Have you ever thought about it? Why would anyone procrastinate? We all the know the downside. Often, people blame it on not having enough time.
Is that true? Do you really not have enough time to do that thing you promised to do and have been putting off for so long? Or has procrastination become your “friend”?
I have found there are is one and only one reason people procrastinate: pay off – there’s a payoff – a positive reinforcement to the behavior. It’s that simple.
I can hear the protests now – “that’s not true”, “you don’t understand my time schedule”, “that’s silly” . . . really? Let’s have a look at it.
1. For some, power is the motivator in situations where others are waiting for what was promised. The longer they wait, the more powerful the procrastinator feels. “They’re waiting for me” – what a sense of control and power that provides.
2. For others, it’s bragging rights. “I’m such a procrastinator” “I can’t stop procrastinating” “I’ve procrastinated my life away” – they just love the attention that by declaring a vulnerability – they are “one of the group” – a “medal of honor” – what they are really saying is, “look at me – look at what I’ve been able to do and get away with it”. Basically, they’re bragging about how skilled they are at “getting away with procrastination”. It’s a perfect way to lie to themselves and others – they’ll promise to get it done and, most often, don’t but then they “are”.
3. And still for others, it’s a chronic habit that reinforces their view of themselves – they are not worthy and they’re out to prove it to the world by procrastinating. Of course, when the tasks are not done, they feel terrible about themselves but that’s their payoff – feeling bad about themselves is the way they live in this world – it’s what they know and reinforces the unworthiness they believe so deeply.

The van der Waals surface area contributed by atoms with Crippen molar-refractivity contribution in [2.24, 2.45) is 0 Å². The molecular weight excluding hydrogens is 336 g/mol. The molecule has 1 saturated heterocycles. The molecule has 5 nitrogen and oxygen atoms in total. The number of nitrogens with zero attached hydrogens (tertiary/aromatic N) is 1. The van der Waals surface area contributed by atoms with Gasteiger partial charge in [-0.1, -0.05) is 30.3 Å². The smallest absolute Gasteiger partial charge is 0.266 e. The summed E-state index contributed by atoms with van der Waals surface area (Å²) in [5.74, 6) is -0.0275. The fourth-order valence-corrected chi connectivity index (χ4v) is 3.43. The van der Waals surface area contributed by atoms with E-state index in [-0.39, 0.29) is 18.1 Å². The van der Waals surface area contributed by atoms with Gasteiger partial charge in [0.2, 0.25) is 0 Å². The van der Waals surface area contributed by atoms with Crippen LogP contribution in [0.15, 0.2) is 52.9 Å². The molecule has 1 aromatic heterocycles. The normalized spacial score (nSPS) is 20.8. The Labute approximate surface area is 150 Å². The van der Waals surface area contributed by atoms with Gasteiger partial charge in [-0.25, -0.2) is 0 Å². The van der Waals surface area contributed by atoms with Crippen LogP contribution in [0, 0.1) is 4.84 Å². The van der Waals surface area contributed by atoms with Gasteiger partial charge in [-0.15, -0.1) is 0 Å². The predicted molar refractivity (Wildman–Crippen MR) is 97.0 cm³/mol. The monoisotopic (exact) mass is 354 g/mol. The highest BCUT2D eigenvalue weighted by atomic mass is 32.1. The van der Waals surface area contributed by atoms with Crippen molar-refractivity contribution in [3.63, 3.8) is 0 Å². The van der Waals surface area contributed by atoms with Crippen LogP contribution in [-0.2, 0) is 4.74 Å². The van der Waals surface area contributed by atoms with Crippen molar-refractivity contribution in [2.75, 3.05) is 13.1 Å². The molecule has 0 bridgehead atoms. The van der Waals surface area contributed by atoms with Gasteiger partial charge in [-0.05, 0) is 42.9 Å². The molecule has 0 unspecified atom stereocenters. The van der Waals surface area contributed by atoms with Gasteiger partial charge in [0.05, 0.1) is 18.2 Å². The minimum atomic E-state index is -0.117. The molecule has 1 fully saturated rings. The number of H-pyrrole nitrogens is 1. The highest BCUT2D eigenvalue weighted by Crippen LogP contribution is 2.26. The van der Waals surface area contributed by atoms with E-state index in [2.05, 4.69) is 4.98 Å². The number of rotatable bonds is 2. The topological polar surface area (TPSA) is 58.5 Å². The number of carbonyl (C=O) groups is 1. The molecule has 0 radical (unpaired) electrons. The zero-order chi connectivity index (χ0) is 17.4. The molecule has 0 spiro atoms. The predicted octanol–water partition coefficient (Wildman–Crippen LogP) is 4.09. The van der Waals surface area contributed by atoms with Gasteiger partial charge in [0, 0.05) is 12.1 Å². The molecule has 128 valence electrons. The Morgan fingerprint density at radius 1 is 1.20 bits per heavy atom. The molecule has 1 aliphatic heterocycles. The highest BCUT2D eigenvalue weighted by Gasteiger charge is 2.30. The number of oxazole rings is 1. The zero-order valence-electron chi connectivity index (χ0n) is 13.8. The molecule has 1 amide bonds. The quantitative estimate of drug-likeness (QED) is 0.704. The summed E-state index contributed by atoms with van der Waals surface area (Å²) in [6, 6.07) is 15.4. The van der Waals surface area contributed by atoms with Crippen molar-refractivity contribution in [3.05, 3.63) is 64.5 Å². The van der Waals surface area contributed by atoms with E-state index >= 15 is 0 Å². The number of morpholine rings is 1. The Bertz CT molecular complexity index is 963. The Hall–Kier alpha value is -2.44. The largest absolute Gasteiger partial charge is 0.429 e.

4. Then there’s the “hero syndrome” – at the last minute, the task gets done! What a thrill! The idea here is procrastinate, procrastinate, procrastinate until the very last minute and rush like mad to get the task done – the pressure is enormous – the conditions tight – and the race to the finish line exhausting. If it gets done, there’s a “rush” – a euphoric feeling like no other – even failure to get it done has the “thrill” attached to it! And, of course, if others are involved, they’re also thrilled that the task did get done. It’s like watching a football game and the kicker scores the winning points in the last 3 seconds of the game – everyone forgets the pain of a near loss. If it is a loss, of course, everyone is deeply disappointed.
5. Finally, “mind torture” – some people torture themselves into “pushing” themselves to do something they don’t want to do. They simply don’t want to do it! All that has to happen is the admission, “I don’t want to do this” and then don’t whether “it won’t look good”, “they expect it of me”, “they’ll be mad”, “I just hate it”, “I should”. Let others know that you made a promise you can’t keep – let it go. Admit to yourself you simply don’t want to do it despite others’ expectations that you “should”. Accept the consequences and move on.
What’s your payoff? What do you get out of procrastinating that keeps you hooked?
“You-centered time management”